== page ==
Vintage Lowe
"The other thing for people of my vintage is it was very hard to find [these American records]. You had to really look for it," continues Lowe. "I can remember hearing that someone who lived across town had a Jimmy Reed record, and we'd find out where they lived and knock on their door and say, 'We hear you have a Jimmy Reed record. Do you mind if we listen to it?' And they'd say, 'Oh sure! Come in!' And the same thing happened with a Stratocaster, and my friend and I knocked on that person's door to say, 'Can we have a look at it?' I remember opening the case and sniffing it as well [laughs]. 'The smells of America,' I remember us saying. We loved it, and of course, we had NO conception of the size of the States or that there was regional music. Now, I'm much more attuned to all of that stuff. I can spot something from Cleveland and all that stuff now, but back then we just thought it was a bigger England."

"My father was in the RAF, and when I was a kid I lived with him wherever he was stationed, which a lot of the time was the Middle East – Jordan, Cyprus, places like that. So, we listened to the British Forces Network radio station, which was pretty terrible. Occasionally they'd play Little Richard. I remember my mother leaping across the room like a startled fawn when Little Richard came on singing 'Tutti Frutti.' And that made me even more intrigued," chuckles Lowe. "But, wherever there was a British base there was usually an American base not too far away, so we could pick up American Forces Radio, which was WAY, WAY better. And that's when I first heard this stuff, which was unsettling [laughs]. You had someone named Howlin' Wolf! Or indeed, Ferlin Huskey or Lefty Frizzell, just fantastic names of these strange people. I still think it's like people came down from outer space and made these brilliant records. And they've all cleared off now – there's no sign of them. All they've left behind are these fabulous records and a few crappy, beaten up old amplifiers that you buy at junk shops. Besides that, you can't make hide nor hair of these people who made squillions of great records."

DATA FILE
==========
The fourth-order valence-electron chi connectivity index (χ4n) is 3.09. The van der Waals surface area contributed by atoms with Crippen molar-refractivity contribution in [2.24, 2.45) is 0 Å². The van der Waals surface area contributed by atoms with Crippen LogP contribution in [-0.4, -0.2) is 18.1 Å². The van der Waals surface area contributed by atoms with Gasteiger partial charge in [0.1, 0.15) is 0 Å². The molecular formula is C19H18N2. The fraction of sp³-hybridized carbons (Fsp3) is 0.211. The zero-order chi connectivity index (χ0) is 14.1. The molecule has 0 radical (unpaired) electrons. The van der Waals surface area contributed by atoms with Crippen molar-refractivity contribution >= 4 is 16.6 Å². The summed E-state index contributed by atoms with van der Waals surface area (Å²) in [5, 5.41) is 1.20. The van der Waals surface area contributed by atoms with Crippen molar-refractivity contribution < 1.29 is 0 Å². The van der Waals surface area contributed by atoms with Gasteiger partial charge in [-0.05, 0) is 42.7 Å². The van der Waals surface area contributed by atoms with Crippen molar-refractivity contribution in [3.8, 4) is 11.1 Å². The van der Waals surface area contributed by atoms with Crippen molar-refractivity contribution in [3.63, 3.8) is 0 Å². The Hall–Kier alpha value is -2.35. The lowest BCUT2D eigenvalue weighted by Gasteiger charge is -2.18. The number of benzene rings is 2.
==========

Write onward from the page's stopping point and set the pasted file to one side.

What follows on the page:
There's a palpable charge from music that throws its lines back to the '40s and '50s that feels very punk rock in its way. Lowe's work, particularly his early solo albums in the '70s and his work with Dave Edmunds in Rockpile bristle with misbehaved charm.

"It's so full of innovation and fun and mischief and dark stuff and soul – just bags of soul from very young people. It's astonishing," observes Lowe. "When I left home at 18 to join a band in 1968, I thought I'd missed it. I thought it was all over. It's arguable as to when rock 'n' roll started. People talk about "Rocket 88" on Sun Records as the first rock record, but that's completely arguable. So, I left home in 1968, which was 16 years after the supposed birth of rock 'n' roll, and I thought it was all over. It was like, 'If I don't get in the war soon it'll be over by Christmas' [laughs]. That was my feeling. And look, it's now been 30 years since punk rock."